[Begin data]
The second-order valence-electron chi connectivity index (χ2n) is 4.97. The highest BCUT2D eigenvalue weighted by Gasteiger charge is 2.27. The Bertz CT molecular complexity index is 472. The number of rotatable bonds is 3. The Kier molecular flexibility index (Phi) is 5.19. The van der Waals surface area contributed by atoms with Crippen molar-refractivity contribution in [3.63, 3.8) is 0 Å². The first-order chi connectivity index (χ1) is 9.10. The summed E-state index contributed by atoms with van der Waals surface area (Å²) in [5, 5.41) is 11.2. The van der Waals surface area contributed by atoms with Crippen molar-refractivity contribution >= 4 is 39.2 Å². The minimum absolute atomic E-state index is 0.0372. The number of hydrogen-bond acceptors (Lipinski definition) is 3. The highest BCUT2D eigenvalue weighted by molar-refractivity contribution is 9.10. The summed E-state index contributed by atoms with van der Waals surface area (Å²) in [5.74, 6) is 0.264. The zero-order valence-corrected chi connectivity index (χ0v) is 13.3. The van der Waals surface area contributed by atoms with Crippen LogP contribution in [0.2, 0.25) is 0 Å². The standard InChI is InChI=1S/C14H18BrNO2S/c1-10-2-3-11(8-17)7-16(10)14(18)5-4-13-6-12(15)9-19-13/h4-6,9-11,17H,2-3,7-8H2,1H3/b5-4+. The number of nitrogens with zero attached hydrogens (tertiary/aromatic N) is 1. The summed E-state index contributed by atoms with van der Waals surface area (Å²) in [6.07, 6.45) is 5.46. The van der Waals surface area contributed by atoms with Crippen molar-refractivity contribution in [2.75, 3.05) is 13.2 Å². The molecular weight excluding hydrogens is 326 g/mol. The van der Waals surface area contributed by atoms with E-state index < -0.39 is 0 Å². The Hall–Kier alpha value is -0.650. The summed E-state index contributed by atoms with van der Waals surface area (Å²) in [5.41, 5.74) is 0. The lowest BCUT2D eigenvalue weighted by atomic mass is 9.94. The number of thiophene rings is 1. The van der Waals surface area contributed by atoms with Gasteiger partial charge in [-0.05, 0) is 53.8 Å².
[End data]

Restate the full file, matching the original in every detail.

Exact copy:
The second-order valence-electron chi connectivity index (χ2n) is 4.97. The highest BCUT2D eigenvalue weighted by Gasteiger charge is 2.27. The Bertz CT molecular complexity index is 472. The number of rotatable bonds is 3. The Kier molecular flexibility index (Phi) is 5.19. The van der Waals surface area contributed by atoms with Crippen molar-refractivity contribution in [3.63, 3.8) is 0 Å². The first-order chi connectivity index (χ1) is 9.10. The summed E-state index contributed by atoms with van der Waals surface area (Å²) in [5, 5.41) is 11.2. The van der Waals surface area contributed by atoms with Crippen molar-refractivity contribution >= 4 is 39.2 Å². The minimum absolute atomic E-state index is 0.0372. The number of hydrogen-bond acceptors (Lipinski definition) is 3. The highest BCUT2D eigenvalue weighted by molar-refractivity contribution is 9.10. The summed E-state index contributed by atoms with van der Waals surface area (Å²) in [5.74, 6) is 0.264. The zero-order valence-corrected chi connectivity index (χ0v) is 13.3. The van der Waals surface area contributed by atoms with Crippen LogP contribution in [0.2, 0.25) is 0 Å². The standard InChI is InChI=1S/C14H18BrNO2S/c1-10-2-3-11(8-17)7-16(10)14(18)5-4-13-6-12(15)9-19-13/h4-6,9-11,17H,2-3,7-8H2,1H3/b5-4+. The number of nitrogens with zero attached hydrogens (tertiary/aromatic N) is 1. The summed E-state index contributed by atoms with van der Waals surface area (Å²) in [6.07, 6.45) is 5.46. The van der Waals surface area contributed by atoms with Crippen molar-refractivity contribution in [2.75, 3.05) is 13.2 Å². The molecular weight excluding hydrogens is 326 g/mol. The van der Waals surface area contributed by atoms with E-state index < -0.39 is 0 Å². The Hall–Kier alpha value is -0.650. The summed E-state index contributed by atoms with van der Waals surface area (Å²) in [5.41, 5.74) is 0. The lowest BCUT2D eigenvalue weighted by atomic mass is 9.94. The number of thiophene rings is 1. The van der Waals surface area contributed by atoms with Gasteiger partial charge in [-0.05, 0) is 53.8 Å².